Tricks of the Trade: 8 Tips for Elegant Storage with Architect Barbara Chambers




We know many minimalists, but we don’t know many people who practice the art as elegantly as architect Barbara Chambers. “I am simple and straightforward and no-frills,” says Barbara, who lives in Mill Valley, California.

This time last year, we visited Barbara at the home she designed for herself and her architect/artist husband, Guy Chambers. (Read the story in House Call: An Exercise in Order with Architect Barbara Chambers.) Its airiness belies its relatively modest 2,500 square feet, and Barbara reports that its uncomplicated floor plan and consistency of materials meant that it was not especially expensive to build. But it is superlatively refined, in large part because everything is perfectly put away. Here are Barbara’s top tips for keeping a house looking elegantly ordered.

Photography by Andres Gonzalez for The Organized Home.
1. Tuck the utilities out of the way. Above: “Every house needs this,” Barbara says of the mudroom: “The back entrance the family uses 90 percent of the time, where everyone can disrobe, take their shoes off,” and get rid of the mail, newspaper, and work bags before they clutter up the rest of the house. This room, which Barbara lovingly refers to as “the guts of the house,” should contain plenty of storage options, including coat hooks and cabinets. (It should also have shiplap wall paneling instead of sheet rock, she says, since it’s bound to get beaten up.)2. Make the daily-use stations beautiful. Above: Barbara’s kitchen pantry is tidy and light-filled, with most dry goods decanted into jars.
Chances are good you’ll interact more often with your kitchen pantry than with your formal dining room, but the looks of the former are often neglected for rooms like the latter. “Think about what these spaces should look like instead of just thinking about what you’re going to stuff in them,” Barbara says.
Above: Barbara’s laundry area, part of the mudroom, has Shaker peg hooks, laundry essentials organized in a steel bin, and a wicker and leather-handled laundry bin.3. Embrace a minimal kitchen. Above: Barbara designed her own kitchen to serve as a showroom kitchen of sorts for potential clients. “I wanted to have a house where people could visit and experience what a minimal kitchen feels like,” she says. On paper, clients often resist her kitchen designs, insisting her plan is too small for their needs. “But once they see it in person, they realize it’s plenty big,” she said. “All their needs are met, just not in a standard way.”4. Storage doesn’t have to look like storage. Above: Barbara designed two cabinets to flank the entrance to the stairway. “It’s another version of kitchen cabinets,” she said, without adding bulk to the kitchen or the visual weight of having cabinets hang overhead. 5. Psst: There’s space behind the walls Above: You’ll need to plan for this one during a remodel or new build, says Barbara, but there’s room behind the walls for shelves, hooks, ironing boards, and more. “Just slip in little cabinets inside the stud wall, and all of a sudden you have a lot more space,” she says. Barbara uses one such stud wall cabinet to store laundry and cleaning essentials.6. Pare down (to the extreme). Above: It’s obvious, yes, to get rid of what you don’t need. But as an architect, Barbara takes an atypically hands-on approach to her clients’ storage needs. “When clients tell me they need storage space for their eight sets of china,” she says, “I tell them we’re getting rid of seven.”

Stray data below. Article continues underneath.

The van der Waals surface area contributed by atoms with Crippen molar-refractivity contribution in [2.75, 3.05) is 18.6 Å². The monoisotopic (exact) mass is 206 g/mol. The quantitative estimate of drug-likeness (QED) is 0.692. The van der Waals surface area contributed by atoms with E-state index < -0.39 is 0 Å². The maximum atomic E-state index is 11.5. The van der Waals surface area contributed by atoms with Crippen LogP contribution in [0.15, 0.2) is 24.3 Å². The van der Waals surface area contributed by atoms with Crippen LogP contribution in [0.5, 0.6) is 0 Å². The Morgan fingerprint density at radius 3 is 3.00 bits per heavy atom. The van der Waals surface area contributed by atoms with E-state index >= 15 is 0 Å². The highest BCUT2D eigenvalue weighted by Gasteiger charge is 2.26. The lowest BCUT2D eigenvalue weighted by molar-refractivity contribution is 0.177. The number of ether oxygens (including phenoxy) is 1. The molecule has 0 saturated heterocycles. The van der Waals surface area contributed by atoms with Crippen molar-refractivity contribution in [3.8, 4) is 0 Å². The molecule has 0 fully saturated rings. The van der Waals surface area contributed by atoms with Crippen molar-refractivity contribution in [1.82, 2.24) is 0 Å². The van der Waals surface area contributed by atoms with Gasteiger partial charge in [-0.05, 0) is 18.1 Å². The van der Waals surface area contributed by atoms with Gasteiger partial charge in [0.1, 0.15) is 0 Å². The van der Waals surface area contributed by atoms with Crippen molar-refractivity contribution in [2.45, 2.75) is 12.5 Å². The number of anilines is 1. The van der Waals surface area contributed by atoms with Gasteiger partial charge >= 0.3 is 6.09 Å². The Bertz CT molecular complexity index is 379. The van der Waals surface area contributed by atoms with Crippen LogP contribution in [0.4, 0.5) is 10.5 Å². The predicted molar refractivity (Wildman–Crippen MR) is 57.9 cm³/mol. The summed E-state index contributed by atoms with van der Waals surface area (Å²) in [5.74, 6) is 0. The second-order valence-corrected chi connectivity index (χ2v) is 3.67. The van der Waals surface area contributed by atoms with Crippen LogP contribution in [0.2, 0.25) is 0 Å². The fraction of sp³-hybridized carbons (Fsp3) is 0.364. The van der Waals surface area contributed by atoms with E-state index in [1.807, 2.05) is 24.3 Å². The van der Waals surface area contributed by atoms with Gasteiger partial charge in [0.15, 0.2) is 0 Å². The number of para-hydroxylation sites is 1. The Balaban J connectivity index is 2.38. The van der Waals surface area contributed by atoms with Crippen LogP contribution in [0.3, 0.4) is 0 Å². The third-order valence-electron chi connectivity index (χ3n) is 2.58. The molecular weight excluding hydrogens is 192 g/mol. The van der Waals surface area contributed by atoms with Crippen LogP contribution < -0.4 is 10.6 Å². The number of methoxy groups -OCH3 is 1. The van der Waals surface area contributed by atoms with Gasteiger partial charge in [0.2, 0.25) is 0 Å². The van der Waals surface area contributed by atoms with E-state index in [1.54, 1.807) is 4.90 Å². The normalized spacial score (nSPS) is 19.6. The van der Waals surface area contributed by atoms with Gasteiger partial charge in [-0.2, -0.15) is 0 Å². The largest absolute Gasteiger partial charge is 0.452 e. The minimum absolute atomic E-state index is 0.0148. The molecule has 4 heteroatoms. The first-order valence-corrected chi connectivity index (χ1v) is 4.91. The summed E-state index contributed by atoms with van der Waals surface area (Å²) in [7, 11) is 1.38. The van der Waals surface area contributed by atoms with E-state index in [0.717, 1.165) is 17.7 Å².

In fact, Barbara gives each potential client a copy of organizational guru Marie Kondo‘s book, The Life-Changing Magic of Tidying Up, before they begin working together. If the clients aren’t enthused, “they’re not the clients for me and we’re not going to get along,” says Barbara.
7. Some objects should be hidden. Above: “Books can be visible,” Barbara says. “They’re part of the information of the room.” But no one wants to see a desktop printer. (Nor, we think, a microwave or TV.) Barbara found stealth storage space inside the wall dividing the living room from her office at the back of the house. It’s wired for electricity, so it perfectly fits the printer plus paper, envelopes, and even hard drives for digital storage: the modern correspondence center.8. Plan for flexibility over time. Above: A rolling ladder inside Barbara’s kitchen pantry is not for reaching overflow dry goods; rather, it leads to a guest bedroom that can be accessed both from the pantry and from outside. It’s sited away from the daily circulation paths, but is there when Barbara’s kids and their children come to visit.
“I don’t like hearing ‘When we get to be this age, we’re going to move,'” says Barbara. “I think a house should be very flexible for changing needs.”
Above: Barbara’s husband, Guy Chambers, is an architect and painter. His art studio is a detached building at the back of the property, and the pair planned for it to function as a “hotel suite” for guests, complete with a kitchenette, sink, toilet, and shower (shown, currently filled with Guy’s paintings).
Put Barbara’s principles into practice with further advice from:
Think Like Marie Kondo: 9 Tips from the World’s Top Storage Fanatic Expert Advice: How to Become a Minimalist, by the Author of “Goodbye, Things” Small-Space Living: 6 Tips for Maximizing Storage in the Minimal Bath #Laundry&UtilityRoomOrganization #Architecture&Interiors #ExpertAdvice #Uncategorized #KitchenPantry
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